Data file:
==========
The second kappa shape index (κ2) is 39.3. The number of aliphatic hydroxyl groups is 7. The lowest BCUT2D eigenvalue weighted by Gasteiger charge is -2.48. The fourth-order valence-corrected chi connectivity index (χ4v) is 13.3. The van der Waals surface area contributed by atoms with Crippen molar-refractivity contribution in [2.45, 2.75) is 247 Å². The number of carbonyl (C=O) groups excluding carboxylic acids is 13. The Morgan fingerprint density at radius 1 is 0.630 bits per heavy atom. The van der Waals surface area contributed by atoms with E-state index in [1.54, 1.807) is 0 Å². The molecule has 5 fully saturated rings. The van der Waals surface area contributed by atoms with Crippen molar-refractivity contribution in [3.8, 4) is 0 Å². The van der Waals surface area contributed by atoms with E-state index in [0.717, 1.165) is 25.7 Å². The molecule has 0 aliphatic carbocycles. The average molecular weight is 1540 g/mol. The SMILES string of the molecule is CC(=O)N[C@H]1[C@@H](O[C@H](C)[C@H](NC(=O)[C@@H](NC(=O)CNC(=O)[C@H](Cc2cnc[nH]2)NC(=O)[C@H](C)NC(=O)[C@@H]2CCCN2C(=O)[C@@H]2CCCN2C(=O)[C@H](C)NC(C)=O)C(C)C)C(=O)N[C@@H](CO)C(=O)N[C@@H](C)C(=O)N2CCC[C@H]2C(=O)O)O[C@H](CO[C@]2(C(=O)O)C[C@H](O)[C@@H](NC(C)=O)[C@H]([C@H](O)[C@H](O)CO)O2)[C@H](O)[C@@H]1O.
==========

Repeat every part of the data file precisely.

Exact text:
The second kappa shape index (κ2) is 39.3. The number of aliphatic hydroxyl groups is 7. The lowest BCUT2D eigenvalue weighted by Gasteiger charge is -2.48. The fourth-order valence-corrected chi connectivity index (χ4v) is 13.3. The van der Waals surface area contributed by atoms with Crippen molar-refractivity contribution in [2.45, 2.75) is 247 Å². The number of carbonyl (C=O) groups excluding carboxylic acids is 13. The Morgan fingerprint density at radius 1 is 0.630 bits per heavy atom. The van der Waals surface area contributed by atoms with E-state index in [1.54, 1.807) is 0 Å². The molecule has 5 fully saturated rings. The van der Waals surface area contributed by atoms with Crippen molar-refractivity contribution in [3.8, 4) is 0 Å². The van der Waals surface area contributed by atoms with E-state index in [0.717, 1.165) is 25.7 Å². The molecule has 0 aliphatic carbocycles. The average molecular weight is 1540 g/mol. The SMILES string of the molecule is CC(=O)N[C@H]1[C@@H](O[C@H](C)[C@H](NC(=O)[C@@H](NC(=O)CNC(=O)[C@H](Cc2cnc[nH]2)NC(=O)[C@H](C)NC(=O)[C@@H]2CCCN2C(=O)[C@@H]2CCCN2C(=O)[C@H](C)NC(C)=O)C(C)C)C(=O)N[C@@H](CO)C(=O)N[C@@H](C)C(=O)N2CCC[C@H]2C(=O)O)O[C@H](CO[C@]2(C(=O)O)C[C@H](O)[C@@H](NC(C)=O)[C@H]([C@H](O)[C@H](O)CO)O2)[C@H](O)[C@@H]1O.